An Investigation into the Impact of the National Wildlife Federation’s Certified Wildlife Habitat Program on Mammalian Species Richness in Urbanized Residential Properties




Busch, Katherine L. M.

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The National Wildlife Federation’s Certified Wildlife Habitat (CWH) program was developed to encourage the planting of native vegetation and to connect people to the outdoors. In reestablishing native flora, this program could hypothetically increase the number of animals in these habitats. To explore this hypothesis, mammalian species richness in urbanized residential properties was surveyed. Large, medium, and small mammal species were observed via camera and Sherman traps in 40 backyard habitats in the Northern Virginia region. Paired testing was carried out with 20 residences in the CWH program and 20 backyard habitats not in the CWH program but within 0.5 km of participating properties. In order to assess the impact of the CWH program the habitat usage frequency by species and the average species richness were compared between CWH and non-CWH habitats. The capture rate per species was compared between the two study groups to examine habitat use intensity. Species richness was contrasted between CWH and non-CWH habitats. Capture rate per species and species richness were also compared between CWH properties that were actively maintained and those that had allowed the program requirements to lapse. Accumulation curves were created for both medium/large and small mammals. Significantly higher capture success was discovered in CWH property results for Eastern gray squirrels (Sciurus carolinensis), Northern short-tailed shrew (Blarina brevicauda), and red fox (Vulpes vulpes), white-tailed deer (Odocoileus virginianus), Virginia opossum (Didelphis virginiana), and domestic cat (Felis catus). No significant difference was observed between the certified and non-certified habitats’ species richness using a t-test on the Shannon’s Diversity Index. After pooling data from all 40 properties for accumulation curves, it was determined that the suggested minimum trapping effort necessary for surveying medium and large mammals is 12 nights. The minimum small mammal trapping effort is larger than 95 trap nights. The precise trapping effort is unknown, due to insufficient sampling time. With a heightened concern about animals in urbanized areas and how they interact with their environments, the results of this study are highly relevant. Animals are affected as people change habitats and ecosystems to fit our desires. Without a strong understanding of the vegetative, insect, and animal relationships within those ecosystems, people do not have the ability to make educated predictions of how our alterations and additions of domestic animals will cause changes in the environment and dependent species. It would be possible to cause undesired increases or decreases in species, due to a lack of understanding of a particular ecosystem’s relationships. Zoonotic illnesses such as Lyme disease are linked to host mammals including deermice, chipmunks, Northern short-tailed shrews, and masked shrews. Due to this human-mammal interaction, medical and political personnel are now interested in the ecological relationships of native flora, small mammals, and their predators. Potential impacts of this study include the clarification of how creating wildlife-friendly urban habitats affect the use of the areas by mammals, which could affect how communities, homeowners associations, and politicians set up property management regulations.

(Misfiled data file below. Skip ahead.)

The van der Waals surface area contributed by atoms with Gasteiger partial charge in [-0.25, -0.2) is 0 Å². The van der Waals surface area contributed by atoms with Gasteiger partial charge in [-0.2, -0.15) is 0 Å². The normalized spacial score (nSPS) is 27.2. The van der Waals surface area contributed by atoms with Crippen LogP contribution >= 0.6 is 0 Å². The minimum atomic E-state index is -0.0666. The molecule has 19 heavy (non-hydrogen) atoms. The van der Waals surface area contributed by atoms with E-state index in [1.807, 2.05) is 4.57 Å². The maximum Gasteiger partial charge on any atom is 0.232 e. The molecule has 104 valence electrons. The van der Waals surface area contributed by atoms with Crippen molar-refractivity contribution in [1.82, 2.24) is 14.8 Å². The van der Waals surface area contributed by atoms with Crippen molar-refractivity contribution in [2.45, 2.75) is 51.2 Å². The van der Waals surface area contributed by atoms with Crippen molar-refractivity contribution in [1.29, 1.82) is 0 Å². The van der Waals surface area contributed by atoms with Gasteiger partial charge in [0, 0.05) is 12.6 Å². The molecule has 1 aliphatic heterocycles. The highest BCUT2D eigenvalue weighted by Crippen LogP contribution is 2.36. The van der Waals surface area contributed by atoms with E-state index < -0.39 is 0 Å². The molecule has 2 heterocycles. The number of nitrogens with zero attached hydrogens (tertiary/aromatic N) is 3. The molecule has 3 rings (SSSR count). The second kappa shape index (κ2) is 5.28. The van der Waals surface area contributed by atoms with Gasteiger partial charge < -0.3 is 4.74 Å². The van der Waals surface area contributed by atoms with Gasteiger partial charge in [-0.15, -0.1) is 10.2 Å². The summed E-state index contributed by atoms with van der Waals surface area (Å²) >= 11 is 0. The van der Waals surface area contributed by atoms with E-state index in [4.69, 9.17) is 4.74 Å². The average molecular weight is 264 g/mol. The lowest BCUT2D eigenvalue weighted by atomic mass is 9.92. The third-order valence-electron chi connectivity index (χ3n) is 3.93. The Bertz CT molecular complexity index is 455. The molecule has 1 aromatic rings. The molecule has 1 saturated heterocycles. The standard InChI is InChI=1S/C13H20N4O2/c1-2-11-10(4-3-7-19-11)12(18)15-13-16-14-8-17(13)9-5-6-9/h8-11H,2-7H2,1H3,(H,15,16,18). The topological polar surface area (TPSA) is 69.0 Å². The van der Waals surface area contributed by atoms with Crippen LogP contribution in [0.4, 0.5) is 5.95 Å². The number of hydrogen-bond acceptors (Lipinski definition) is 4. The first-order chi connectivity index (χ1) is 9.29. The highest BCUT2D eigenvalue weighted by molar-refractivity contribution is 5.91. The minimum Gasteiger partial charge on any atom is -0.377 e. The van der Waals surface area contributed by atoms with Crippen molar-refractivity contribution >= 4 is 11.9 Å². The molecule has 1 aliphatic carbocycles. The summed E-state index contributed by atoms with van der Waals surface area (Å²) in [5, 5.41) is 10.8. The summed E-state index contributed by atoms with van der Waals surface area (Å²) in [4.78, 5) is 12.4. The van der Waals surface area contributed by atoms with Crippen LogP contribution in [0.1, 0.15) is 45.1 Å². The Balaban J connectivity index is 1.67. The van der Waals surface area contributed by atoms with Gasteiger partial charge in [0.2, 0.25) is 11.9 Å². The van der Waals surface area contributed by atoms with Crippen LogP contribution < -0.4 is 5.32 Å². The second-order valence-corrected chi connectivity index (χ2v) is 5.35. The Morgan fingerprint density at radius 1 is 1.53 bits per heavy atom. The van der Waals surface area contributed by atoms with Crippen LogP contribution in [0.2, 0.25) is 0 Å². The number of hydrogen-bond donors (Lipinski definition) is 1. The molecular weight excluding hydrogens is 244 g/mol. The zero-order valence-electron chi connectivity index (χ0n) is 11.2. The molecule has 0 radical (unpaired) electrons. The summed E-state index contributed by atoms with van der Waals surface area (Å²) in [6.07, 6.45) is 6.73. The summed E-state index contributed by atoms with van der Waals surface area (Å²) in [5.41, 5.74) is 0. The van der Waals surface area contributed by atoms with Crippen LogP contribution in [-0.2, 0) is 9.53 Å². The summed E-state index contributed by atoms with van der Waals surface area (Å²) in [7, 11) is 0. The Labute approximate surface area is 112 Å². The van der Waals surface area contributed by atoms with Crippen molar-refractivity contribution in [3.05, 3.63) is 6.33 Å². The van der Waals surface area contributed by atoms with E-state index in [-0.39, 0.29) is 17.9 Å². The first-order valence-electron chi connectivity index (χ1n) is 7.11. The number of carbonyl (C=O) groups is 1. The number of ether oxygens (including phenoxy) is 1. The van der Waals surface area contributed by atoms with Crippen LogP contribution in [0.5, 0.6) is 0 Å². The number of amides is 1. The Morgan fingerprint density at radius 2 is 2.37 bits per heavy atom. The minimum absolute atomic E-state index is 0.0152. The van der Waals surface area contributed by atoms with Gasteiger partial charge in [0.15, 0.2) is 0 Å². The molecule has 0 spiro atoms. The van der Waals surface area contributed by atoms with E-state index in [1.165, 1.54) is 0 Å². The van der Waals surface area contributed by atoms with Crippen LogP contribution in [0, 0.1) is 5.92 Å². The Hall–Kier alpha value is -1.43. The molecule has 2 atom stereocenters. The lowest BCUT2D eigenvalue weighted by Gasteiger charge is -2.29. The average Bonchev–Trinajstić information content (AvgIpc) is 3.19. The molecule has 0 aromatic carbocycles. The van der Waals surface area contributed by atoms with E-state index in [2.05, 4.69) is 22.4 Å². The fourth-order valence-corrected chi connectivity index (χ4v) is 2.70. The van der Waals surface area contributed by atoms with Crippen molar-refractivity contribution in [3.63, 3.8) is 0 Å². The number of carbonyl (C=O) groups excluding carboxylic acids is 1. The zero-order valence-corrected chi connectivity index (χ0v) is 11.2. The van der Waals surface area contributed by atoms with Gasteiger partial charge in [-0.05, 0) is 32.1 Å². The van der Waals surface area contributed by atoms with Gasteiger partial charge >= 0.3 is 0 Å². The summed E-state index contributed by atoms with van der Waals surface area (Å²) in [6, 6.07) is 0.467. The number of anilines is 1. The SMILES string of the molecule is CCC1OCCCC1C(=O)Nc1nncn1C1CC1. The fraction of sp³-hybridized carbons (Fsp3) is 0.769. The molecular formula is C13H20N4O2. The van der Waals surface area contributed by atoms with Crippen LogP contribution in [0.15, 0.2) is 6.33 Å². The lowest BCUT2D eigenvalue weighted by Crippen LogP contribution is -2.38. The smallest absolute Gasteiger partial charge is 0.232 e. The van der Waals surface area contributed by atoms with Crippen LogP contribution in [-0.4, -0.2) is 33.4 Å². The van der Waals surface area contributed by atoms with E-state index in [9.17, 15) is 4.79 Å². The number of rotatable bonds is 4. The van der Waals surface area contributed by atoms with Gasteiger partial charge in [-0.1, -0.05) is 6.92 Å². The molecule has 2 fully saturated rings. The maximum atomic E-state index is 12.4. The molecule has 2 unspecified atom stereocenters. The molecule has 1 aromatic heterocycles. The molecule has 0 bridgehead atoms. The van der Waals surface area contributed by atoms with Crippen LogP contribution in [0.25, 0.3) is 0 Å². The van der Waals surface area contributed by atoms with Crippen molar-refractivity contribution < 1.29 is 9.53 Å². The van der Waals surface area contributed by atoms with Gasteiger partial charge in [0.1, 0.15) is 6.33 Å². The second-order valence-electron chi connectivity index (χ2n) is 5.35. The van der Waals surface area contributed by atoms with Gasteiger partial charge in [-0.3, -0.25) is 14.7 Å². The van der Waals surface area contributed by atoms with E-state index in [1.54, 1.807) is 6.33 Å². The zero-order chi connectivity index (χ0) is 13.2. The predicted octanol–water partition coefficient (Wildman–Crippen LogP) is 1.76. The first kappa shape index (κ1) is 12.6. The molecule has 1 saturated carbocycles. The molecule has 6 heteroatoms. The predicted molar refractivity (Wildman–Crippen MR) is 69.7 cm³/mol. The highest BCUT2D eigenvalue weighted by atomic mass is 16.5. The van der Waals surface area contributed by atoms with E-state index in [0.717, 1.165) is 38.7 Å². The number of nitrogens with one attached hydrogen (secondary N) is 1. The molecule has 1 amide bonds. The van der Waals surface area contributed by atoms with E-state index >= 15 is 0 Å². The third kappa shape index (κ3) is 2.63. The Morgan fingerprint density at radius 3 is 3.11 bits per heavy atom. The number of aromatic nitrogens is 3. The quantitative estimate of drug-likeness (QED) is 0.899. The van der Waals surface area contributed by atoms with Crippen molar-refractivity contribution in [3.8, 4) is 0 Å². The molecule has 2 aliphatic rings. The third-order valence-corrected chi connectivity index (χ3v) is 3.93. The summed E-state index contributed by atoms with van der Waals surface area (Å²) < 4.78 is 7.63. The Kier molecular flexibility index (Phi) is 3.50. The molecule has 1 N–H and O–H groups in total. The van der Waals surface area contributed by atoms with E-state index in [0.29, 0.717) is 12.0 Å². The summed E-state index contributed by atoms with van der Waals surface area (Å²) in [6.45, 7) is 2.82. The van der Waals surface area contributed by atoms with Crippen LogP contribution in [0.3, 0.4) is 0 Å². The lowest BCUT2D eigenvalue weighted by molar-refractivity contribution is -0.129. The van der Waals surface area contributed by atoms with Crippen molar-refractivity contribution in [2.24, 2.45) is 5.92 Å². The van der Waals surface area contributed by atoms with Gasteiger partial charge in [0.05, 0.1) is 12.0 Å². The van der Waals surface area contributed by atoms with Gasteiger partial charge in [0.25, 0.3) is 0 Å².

Certified Wildlife Habitat Program, Urban, Species richness, Habitat use intensity, National Wildlife Federation, Trapping effort